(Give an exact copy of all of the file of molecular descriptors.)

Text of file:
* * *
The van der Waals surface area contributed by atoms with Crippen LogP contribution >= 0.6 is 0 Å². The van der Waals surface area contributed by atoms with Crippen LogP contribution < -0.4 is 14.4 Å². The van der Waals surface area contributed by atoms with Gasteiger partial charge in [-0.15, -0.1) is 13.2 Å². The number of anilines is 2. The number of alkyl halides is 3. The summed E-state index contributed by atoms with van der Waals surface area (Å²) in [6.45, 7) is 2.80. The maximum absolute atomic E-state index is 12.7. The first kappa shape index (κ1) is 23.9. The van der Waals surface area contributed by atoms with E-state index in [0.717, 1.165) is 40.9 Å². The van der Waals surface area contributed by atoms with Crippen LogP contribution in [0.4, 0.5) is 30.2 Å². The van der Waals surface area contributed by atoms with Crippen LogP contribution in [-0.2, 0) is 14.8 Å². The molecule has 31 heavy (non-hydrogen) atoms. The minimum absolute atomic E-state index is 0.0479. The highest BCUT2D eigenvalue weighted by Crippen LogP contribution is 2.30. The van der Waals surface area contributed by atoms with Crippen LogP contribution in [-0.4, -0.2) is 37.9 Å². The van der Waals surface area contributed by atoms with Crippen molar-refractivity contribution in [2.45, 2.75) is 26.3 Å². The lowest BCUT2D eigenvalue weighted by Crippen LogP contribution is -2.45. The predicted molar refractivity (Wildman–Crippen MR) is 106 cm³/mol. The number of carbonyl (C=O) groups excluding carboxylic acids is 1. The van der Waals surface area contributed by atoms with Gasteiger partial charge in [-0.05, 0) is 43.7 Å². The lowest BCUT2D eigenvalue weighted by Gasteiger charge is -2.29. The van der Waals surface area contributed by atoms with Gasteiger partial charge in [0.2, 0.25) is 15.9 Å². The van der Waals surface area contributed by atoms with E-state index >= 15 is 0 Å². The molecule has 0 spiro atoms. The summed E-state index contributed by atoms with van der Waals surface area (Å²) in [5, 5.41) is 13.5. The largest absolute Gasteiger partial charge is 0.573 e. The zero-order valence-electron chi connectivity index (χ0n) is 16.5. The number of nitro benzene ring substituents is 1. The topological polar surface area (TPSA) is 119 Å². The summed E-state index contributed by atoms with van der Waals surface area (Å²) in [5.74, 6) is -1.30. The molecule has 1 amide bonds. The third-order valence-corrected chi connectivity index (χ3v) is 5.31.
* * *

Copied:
The van der Waals surface area contributed by atoms with Crippen LogP contribution >= 0.6 is 0 Å². The van der Waals surface area contributed by atoms with Crippen LogP contribution < -0.4 is 14.4 Å². The van der Waals surface area contributed by atoms with Gasteiger partial charge in [-0.15, -0.1) is 13.2 Å². The number of anilines is 2. The number of alkyl halides is 3. The summed E-state index contributed by atoms with van der Waals surface area (Å²) in [6.45, 7) is 2.80. The maximum absolute atomic E-state index is 12.7. The first kappa shape index (κ1) is 23.9. The van der Waals surface area contributed by atoms with E-state index in [0.717, 1.165) is 40.9 Å². The van der Waals surface area contributed by atoms with Crippen LogP contribution in [0.4, 0.5) is 30.2 Å². The van der Waals surface area contributed by atoms with Crippen LogP contribution in [-0.2, 0) is 14.8 Å². The molecule has 31 heavy (non-hydrogen) atoms. The minimum absolute atomic E-state index is 0.0479. The highest BCUT2D eigenvalue weighted by Crippen LogP contribution is 2.30. The van der Waals surface area contributed by atoms with Crippen LogP contribution in [-0.4, -0.2) is 37.9 Å². The van der Waals surface area contributed by atoms with Crippen molar-refractivity contribution in [2.45, 2.75) is 26.3 Å². The lowest BCUT2D eigenvalue weighted by Crippen LogP contribution is -2.45. The predicted molar refractivity (Wildman–Crippen MR) is 106 cm³/mol. The number of carbonyl (C=O) groups excluding carboxylic acids is 1. The van der Waals surface area contributed by atoms with Gasteiger partial charge in [-0.05, 0) is 43.7 Å². The lowest BCUT2D eigenvalue weighted by Gasteiger charge is -2.29. The van der Waals surface area contributed by atoms with Gasteiger partial charge in [0.2, 0.25) is 15.9 Å². The van der Waals surface area contributed by atoms with E-state index >= 15 is 0 Å². The molecule has 0 spiro atoms. The summed E-state index contributed by atoms with van der Waals surface area (Å²) in [5, 5.41) is 13.5. The largest absolute Gasteiger partial charge is 0.573 e. The zero-order valence-electron chi connectivity index (χ0n) is 16.5. The number of nitro benzene ring substituents is 1. The topological polar surface area (TPSA) is 119 Å². The summed E-state index contributed by atoms with van der Waals surface area (Å²) in [5.74, 6) is -1.30. The molecule has 1 amide bonds. The third-order valence-corrected chi connectivity index (χ3v) is 5.31.